For most of us, education is the solid foundation to life. It teaches us, it nurtures us, it inspires us. Education can set us on the path that defines our adult lives and our careers.
But not everybody is fortunate enough to receive the type of education that many of us take for granted. Jesuit Social Services works with many marginalised members of our society, including people in and exiting prison.
The links between education and disadvantage – not just prison – are clear. Across all of our programs (in areas including justice, employment and training and mental health), just 13 per cent of people have completed high school and many have exposure to issues such as substance abuse and family violence.
It is a similar picture within the prison system in Victoria, Australia, where Jesuit Social Services is headquartered, and where just six per cent of male and 14 per cent of female prisoners have completed secondary school or higher education.
We know that without the foundation of education, many vulnerable people can find themselves dealing with a web-like structure of disadvantage. For example, a lack of education makes finding employment more difficult which in turn can lead to housing insecurity or homelessness, mental health problems or criminal activity.
Victoria’s recidivism rate is also at a 10-year high of almost 40 percent, meaning close to half the people who exit prison return. This comes at a significant cost to the state’s budget, and also at the expense of vital community services such as education, housing and mental health that work to prevent crime before it occurs. In order to break this cycle of disadvantage, poverty and lack of opportunities, we have partnered with Victoria’s correctional system and other community service organisations to create supported pathways into education, into community, and into employment for people who have been engaged with the justice system.
We work with men and women leaving prison to support them to identify their work opportunities and what they need to do to obtain a new position and to maintain their employment. With funding support provided by the Sisters of Charity in Australia, we also provide women exiting prison with one to one mentoring and support to re-enter their family and community life.
In addition to this we have assisted more than 400 people who have received a community work order in place of a prison term to not only contribute positively to the community, but to also improve their skills so that they have better opportunity to undertake further education or employment .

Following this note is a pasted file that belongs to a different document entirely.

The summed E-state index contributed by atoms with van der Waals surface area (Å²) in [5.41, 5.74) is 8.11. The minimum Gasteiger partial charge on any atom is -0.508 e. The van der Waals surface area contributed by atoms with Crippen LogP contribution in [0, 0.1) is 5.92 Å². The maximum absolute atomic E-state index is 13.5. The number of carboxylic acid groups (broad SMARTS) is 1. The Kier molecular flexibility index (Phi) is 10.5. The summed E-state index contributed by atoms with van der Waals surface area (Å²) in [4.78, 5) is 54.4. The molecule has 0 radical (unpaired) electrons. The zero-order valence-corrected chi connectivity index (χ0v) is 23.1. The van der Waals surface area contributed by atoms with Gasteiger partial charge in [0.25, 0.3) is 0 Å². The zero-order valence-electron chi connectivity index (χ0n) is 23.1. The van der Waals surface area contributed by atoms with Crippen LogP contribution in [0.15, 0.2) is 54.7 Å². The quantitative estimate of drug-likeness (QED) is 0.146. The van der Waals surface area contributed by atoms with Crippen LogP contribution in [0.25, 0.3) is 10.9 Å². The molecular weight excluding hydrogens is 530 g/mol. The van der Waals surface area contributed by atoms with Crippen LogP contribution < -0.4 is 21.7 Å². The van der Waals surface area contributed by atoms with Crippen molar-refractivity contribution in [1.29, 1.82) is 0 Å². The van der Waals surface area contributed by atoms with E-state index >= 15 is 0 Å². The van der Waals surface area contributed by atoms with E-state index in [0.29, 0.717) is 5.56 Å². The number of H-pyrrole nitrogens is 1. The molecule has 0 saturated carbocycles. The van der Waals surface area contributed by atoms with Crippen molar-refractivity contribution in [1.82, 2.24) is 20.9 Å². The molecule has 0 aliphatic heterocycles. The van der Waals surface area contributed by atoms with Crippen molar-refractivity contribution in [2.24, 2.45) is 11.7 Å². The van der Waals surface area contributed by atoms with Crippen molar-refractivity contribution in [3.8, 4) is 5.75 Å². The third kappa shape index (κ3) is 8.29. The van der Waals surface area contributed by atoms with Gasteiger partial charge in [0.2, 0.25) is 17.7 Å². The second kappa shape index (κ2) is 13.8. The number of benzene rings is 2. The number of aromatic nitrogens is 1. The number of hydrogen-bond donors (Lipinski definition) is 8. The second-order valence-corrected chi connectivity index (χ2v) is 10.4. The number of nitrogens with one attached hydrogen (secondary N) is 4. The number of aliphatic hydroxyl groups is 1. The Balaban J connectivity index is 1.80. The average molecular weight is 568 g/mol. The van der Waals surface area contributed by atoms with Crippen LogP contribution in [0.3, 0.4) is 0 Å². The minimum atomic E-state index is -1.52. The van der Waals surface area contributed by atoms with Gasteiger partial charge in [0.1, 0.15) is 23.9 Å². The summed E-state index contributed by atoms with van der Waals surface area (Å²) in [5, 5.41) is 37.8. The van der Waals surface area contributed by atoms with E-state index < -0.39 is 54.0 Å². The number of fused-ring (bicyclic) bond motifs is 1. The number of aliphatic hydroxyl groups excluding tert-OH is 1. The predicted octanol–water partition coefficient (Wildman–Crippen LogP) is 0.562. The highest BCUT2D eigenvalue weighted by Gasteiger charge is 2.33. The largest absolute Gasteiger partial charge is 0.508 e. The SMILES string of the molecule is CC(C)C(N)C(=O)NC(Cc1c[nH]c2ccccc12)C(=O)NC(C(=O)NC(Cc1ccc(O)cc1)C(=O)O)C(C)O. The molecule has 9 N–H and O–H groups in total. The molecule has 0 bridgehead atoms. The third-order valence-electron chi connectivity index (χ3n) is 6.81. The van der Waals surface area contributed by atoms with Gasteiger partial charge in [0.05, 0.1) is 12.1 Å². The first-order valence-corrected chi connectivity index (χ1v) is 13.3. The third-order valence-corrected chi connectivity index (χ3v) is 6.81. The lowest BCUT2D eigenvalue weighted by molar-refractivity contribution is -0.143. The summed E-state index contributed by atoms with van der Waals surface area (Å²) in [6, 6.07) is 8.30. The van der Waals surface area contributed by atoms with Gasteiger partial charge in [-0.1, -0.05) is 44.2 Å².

Our focus is on practical, hands-on project work with flexible assessment strategies to accommodate the various learning styles and needs of participants. We also employ skilled and qualified trainers and volunteers, who are carefully matched to each program. These programs help participants to gain real-world skills and qualifications that will assist them to find ongoing employment – in addition to the valuable experience they receive in working as part of a team, collaborating with others and developing a healthy routine.
Two examples of such programs are:
Fix the Cycle is a program for young men aged 18 to 25, who have had contact with the criminal justice system. Participants help to repair and assemble bicycles, which are later donated to community members in need, while developing mechanical skills, problem solving, planning and literacy and numeracy skills. Units of competency are also embedded into the program to formalise skills and learnings and create pathways to further employment. The Dandenong Drug Court Project is a community work program for adult men on community service orders. Participants work as a team to landscape the Drug Court’s garden and local surroundings, and like Fix the Cycle, units of competency are embedded into the program. As well as training in landscaping and horticulture, participants develop skills in teamwork and project management.
To understand how these programs literally change lives, we only need to look at the example of a young man who engaged with Fix the Cycle and gained ongoing employment as a motor mechanic at a major car dealer in addition to completing an apprenticeship. He says “my participation in the program gave me discipline, taught me about fixing things and mechanics and the importance of being on time.”
These are just two examples of innovative programs in which we partner with some of the most vulnerable members of the community, ensuring that their pathway out of prison and into the community is a positive one.
About the author: Julie Edwars is CEO of Jesuit Social Services, an Australian social change organisation working to build a just society. Julie was appointed the leader of the Core Group of the Mineral Resources GIAN in 2012.